A reader writes, "One question occurs to me. When did the fashion of the very thin braces (or suspenders) worn with tight jeans come into style? And where do the pencil-thin braces originate from? Most of the earlier men's or boy's braces were much wider, I believe, and they had buttons and leather keepers for attachment to the trousers rather than the metal clips that the skinheads always wore. Maybe Bill would know about the history of this style. I think the style is shown in the Kubrick film 'Clockwork Orange'." Bill tells us, " When skinheads first came out they did not wear braces but did roll their levis up to display their "bovver boots". There was even a "rule" for this. The jeans should only have a half-inch turnup--wider turn-ups were out (more middle class jean-wearers had wide
turn-ups on their jeans worn with "winklepickers"). When skins started wearing sta-prest trousers with Doc Martin boots they started wearing braces to hitch up these looser trousers to still show off the boots and carried on clipping them on to their jeans--not for the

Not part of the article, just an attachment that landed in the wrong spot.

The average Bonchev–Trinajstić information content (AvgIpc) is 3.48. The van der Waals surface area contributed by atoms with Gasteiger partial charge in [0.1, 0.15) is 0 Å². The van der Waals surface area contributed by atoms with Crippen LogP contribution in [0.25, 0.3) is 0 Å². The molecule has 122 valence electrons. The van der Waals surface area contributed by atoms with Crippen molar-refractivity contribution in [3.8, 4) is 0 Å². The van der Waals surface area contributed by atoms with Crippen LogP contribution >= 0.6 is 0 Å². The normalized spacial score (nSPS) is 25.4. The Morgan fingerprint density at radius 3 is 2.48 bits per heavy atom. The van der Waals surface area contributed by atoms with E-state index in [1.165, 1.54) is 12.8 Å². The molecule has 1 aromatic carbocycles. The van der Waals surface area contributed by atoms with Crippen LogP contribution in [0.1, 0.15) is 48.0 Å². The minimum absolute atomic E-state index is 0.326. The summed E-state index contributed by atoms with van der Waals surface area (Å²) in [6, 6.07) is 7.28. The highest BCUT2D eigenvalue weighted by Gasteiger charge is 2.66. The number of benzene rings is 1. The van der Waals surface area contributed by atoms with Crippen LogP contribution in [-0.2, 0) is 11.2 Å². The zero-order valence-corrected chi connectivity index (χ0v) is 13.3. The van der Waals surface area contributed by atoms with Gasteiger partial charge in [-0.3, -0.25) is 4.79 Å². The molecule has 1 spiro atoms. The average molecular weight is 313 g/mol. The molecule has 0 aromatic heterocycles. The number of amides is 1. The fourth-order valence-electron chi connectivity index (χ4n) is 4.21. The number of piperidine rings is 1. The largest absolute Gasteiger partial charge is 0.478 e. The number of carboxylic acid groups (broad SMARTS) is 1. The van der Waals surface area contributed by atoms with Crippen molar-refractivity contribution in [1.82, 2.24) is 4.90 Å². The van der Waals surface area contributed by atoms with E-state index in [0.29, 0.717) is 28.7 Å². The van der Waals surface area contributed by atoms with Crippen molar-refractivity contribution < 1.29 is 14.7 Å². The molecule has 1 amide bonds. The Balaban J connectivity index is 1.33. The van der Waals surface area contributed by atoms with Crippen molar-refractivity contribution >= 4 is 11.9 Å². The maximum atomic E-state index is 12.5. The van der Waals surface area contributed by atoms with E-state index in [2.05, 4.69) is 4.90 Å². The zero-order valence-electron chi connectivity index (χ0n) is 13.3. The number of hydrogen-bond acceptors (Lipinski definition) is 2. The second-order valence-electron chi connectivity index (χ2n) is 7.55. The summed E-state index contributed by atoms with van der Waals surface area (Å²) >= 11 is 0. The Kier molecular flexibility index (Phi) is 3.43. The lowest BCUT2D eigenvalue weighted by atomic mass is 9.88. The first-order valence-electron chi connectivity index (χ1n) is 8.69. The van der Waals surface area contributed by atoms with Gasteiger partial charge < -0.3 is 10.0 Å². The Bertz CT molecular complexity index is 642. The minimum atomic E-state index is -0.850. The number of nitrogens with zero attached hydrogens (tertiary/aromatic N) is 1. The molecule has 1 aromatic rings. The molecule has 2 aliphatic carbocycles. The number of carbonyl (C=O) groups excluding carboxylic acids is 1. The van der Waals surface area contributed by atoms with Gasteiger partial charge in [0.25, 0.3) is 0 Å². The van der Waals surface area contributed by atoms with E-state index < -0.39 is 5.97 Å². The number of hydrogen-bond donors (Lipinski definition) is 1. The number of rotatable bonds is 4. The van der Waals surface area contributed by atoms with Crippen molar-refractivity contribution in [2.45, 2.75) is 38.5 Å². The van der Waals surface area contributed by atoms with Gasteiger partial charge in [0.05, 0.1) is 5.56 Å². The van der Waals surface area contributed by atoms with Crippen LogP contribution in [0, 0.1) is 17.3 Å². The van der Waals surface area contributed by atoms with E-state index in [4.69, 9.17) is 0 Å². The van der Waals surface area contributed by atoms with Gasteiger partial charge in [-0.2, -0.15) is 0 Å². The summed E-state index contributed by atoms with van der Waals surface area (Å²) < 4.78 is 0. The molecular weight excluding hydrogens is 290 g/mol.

purpose they were intended for but it was now the fashion. From when I remember the braces were always clip-on as trousers had no brace-buttons. As boots got higher (Doc Martin Highs came half way up the shin - 22 eyelets) some skins would have their sta-prest trousers permanantly shortened to about 6 inches above the ankle. (Probably by their mums! - I did my own, so there were useful skills to be learnt as a skin). When these shortened trousers were worn with shoes it left a gap and that's when the fashion for brightly coloured Ben Sherman socks came in (this was really a rip-off of an old Teddy Boy fashion of the 50s - wearing brightly coloured socks). Again half-inch braces were the rule from when I remember . Anyone who borrowed their Dad's wider ones were well ou, Boys used to wear brightly coloured braces to school as they couldn't be seen under the blazers. If they were spotted